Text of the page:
Sundance Film Festival 2014: Rich Hill and Whiplash were big winners

Music based drama Whiplash and the documentary Rich Hill were the night’s biggest winners at the 2014 Sundance Film Festival. The festival’s opening night movie was Whiplash, a film about a struggling jazz drummer who pursues musical perfection to an obsessive degree. It won over the audience and the panel, taking both grand jury and audience award in the US drama competition.

The awards validated director Damien Chazelle’s decision to take Whiplash from a short movie that won the US fiction short film grand jury award at last year’s festival, and make it into a full length feature film for this year’s event. The 28 year old filmmaker said: “I remember my first time here was with a short, and the whole reason we made a short was because of my experiences as a drummer. No one wanted to finance the film because no one wants to make a film about a jazz drummer, surprising," he added.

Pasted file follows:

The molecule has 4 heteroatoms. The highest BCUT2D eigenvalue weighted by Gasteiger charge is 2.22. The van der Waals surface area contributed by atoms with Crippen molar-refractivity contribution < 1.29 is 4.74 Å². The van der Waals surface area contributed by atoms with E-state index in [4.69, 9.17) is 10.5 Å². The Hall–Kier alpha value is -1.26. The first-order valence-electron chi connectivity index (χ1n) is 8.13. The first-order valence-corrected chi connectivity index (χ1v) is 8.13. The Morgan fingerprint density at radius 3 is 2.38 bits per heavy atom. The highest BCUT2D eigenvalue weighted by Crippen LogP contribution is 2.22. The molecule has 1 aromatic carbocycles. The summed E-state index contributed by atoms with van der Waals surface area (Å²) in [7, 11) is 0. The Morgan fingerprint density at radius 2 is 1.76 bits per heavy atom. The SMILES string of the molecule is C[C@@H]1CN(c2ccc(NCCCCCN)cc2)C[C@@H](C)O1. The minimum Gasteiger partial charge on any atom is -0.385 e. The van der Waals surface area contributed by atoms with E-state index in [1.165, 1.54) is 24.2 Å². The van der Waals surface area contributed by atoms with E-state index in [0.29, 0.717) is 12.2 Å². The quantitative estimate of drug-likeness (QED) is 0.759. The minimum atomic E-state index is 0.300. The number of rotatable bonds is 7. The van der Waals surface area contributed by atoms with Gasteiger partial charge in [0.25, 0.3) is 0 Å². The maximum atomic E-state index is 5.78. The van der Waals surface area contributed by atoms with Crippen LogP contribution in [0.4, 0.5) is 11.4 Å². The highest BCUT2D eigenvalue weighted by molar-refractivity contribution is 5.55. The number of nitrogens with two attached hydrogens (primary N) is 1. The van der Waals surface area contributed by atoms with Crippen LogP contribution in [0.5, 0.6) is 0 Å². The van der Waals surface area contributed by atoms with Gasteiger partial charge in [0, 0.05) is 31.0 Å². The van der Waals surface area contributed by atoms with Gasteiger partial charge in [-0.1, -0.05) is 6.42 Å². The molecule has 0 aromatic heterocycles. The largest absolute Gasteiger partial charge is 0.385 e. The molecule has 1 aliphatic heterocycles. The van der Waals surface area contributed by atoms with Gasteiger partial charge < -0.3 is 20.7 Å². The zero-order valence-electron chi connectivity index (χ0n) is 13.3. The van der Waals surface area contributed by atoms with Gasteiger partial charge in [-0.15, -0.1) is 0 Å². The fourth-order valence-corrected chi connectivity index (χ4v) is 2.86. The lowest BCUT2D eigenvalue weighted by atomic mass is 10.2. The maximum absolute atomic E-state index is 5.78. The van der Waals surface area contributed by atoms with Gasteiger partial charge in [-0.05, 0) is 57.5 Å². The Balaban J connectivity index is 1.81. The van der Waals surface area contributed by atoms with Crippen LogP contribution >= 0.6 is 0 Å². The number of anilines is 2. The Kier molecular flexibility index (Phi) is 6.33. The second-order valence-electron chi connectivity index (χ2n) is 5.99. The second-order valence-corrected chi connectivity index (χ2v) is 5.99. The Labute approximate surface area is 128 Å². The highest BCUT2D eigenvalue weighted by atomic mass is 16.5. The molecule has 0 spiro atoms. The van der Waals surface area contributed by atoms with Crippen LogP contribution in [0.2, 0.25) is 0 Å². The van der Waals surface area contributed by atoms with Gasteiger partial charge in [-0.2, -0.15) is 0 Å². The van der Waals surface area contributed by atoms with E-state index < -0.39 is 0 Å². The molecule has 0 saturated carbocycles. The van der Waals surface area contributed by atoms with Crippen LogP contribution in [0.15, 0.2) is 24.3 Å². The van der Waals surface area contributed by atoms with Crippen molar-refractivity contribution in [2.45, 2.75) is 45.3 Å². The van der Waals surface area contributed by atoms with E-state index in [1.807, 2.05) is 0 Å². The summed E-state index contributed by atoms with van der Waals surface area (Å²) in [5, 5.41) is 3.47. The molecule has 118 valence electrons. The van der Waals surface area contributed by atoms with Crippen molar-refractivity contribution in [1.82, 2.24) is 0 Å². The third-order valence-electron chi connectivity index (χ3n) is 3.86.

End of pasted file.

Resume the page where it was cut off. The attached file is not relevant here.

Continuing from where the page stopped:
Due to the film’s success at the awards and the buzz that has surrounded it for a while now, Sony Pictures have agreed to distribute the film. Their $3million deal for Whiplash follows other similar deals that have led Sundance winners like 2010's Winter's Bone and 2012's Beasts of the Southern Wild to mainstream distribution. Both movies won the grand jury prize and went onto Oscar recognition.

The night’s other big winner was documentary Rich Hill, a movie that explores the lives of three boys in a Missouri town who are dealing with extreme poverty. The film’s co-director Tracy Droz Tragos called it, “a small film but it's got a big heart,” and added, “we dedicate it to the families of Rich Hill, Missouri, and the families in this film; the three boys and their families who were so brave and so lovely to let us into their lives and to trust us and reveal some stuff that was so tough.”

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